At the 91st-annual Water Environment Federation (WEF; Alexandria, Va.) Technical Exhibition and Conference (WEFTEC) in New Orleans, water professionals compared notes on the water sector's most groundbreaking trends and most pervasive issues.
Read the WEFTEC 2018 Report section for key takeaways from the world's largest annual water quality event.
Big ideas on a smaller scale
WEFTEC speakers highlight how innovation doesn’t need a big budget to get big results
State-of-the-art equipment, cutting-edge software, and millions of dollars for experimentation are not needed to be innovative. Some technical sessions at WEFTEC® 2018 highlighted how utilities can work with what they have to be innovative and help operations, staff, and customers.
Adding to the spectrum
WEFTEC 2018 highlights how the water sector is striving to become more diverse
Diversity has become an important topic in the American workplace. But according to a recent report by the Brookings Institution (Washington, D.C.), Renewing the water workforce: Improving water infrastructure and creating a pipeline to opportunity, the water sector is lagging behind the nation in racial, gender, and age diversity.
Water treatment operators average about 46.4 years old — nearly 4 year older than the national occupation median. Also, women make up only 14.9% of the water workforce as compared to 46.8% of workers across all occupations in the U.S. The Brookings researchers also found that while nearly two-thirds of the water workforce is white, which is similar to the 65.3% found across all occupations nationally, black and Asian workers only make up 11.5% of the water workforce, compared to 18% of those employed in all occupations in the U.S.
Walking the walk at WEFTEC 2018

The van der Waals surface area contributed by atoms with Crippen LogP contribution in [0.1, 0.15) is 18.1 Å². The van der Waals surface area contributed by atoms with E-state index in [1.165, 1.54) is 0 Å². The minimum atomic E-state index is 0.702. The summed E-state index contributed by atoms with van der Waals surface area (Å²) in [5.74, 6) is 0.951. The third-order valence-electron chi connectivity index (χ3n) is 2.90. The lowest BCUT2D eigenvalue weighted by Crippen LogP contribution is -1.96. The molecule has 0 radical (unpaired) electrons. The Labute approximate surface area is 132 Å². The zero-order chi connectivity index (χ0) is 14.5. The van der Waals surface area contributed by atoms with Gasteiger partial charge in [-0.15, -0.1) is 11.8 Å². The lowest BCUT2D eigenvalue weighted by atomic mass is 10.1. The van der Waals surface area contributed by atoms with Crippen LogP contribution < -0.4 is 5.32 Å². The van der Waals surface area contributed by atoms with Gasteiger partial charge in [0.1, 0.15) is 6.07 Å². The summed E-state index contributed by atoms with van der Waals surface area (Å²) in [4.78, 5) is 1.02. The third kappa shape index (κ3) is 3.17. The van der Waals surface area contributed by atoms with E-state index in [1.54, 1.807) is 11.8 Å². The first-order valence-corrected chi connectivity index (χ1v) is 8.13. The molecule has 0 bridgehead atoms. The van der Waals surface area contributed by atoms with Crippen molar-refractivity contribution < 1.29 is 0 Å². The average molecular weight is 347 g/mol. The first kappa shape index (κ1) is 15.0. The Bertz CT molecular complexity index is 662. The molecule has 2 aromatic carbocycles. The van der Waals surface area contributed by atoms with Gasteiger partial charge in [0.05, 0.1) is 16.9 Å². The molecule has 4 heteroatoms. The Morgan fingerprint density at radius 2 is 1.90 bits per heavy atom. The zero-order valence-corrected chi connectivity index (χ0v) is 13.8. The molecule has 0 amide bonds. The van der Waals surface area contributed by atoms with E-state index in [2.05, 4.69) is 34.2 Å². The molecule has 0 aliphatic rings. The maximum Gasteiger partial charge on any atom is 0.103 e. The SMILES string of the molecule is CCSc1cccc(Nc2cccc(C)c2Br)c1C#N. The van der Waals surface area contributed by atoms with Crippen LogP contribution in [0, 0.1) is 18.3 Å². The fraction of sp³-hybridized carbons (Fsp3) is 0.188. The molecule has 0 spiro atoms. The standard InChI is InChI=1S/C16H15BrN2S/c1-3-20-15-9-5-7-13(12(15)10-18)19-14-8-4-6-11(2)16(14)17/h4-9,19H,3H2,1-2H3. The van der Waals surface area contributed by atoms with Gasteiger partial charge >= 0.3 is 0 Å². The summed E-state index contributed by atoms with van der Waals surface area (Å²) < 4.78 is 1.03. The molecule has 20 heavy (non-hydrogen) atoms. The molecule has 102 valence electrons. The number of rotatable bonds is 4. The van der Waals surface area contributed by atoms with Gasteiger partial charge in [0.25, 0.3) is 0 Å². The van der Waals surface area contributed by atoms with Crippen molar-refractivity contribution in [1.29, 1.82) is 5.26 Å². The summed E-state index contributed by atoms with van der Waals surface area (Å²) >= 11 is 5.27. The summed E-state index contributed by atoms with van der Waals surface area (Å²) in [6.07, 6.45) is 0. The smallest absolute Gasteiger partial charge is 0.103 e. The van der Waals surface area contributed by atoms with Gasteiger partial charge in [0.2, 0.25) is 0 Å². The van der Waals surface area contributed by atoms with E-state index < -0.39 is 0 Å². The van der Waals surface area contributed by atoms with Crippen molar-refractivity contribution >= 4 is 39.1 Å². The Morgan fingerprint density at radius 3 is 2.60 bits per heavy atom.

Water professionals demonstrate the creative ways they tackle local and global water issues
When 2017-2018 Water Environment Federation President Jenny Hartfelder welcomed thousands of water professionals to the WEFTEC 2018 Opening General Session, she offered a simple piece of advice. She said, “Always be yourself. Unless you can be Batman.”
“Batman is an iconic character that is beloved and embraced around the world,” Hartfelder explained. “Bruce Wayne was just a regular guy who became a hero because he wanted to help save the world.”
Just by showing up each day to do their jobs, water professionals have the potential to improve the health and safety of their communities and the world, Hartfelder continued. During WEFTEC 2018, these same professionals put their everyday heroism on display to make New Orleans more sustainable as well as to support water and sanitation charities.
Great minds share insights into water research at the 2018 Scientists’ Luncheon
Leading minds in water research gathered to share insights at the WEFTEC 2018 Scientists’ Luncheon
Some of the leading minds in water research gathered to share their insights at the WEFTEC 2018 Scientists’ Luncheon.
Moderator Arthur Umble, who is lead of the Global Wastewater Practice for Stantec Consulting, introduced the panel of speakers and asked them questions about the future research.
Panelists included Angeliki Diane Rigos, executive director of the Massachusetts Institute of Technology (MIT; Cambridge) Tata Center for Technology and Design; Mark van Loosdrecht, professor in environmental biotechnology at Delft University of Technology (Netherlands); and William Mitsch, director of the Everglades Wetland Research Park (Fort Myers, Fla.).
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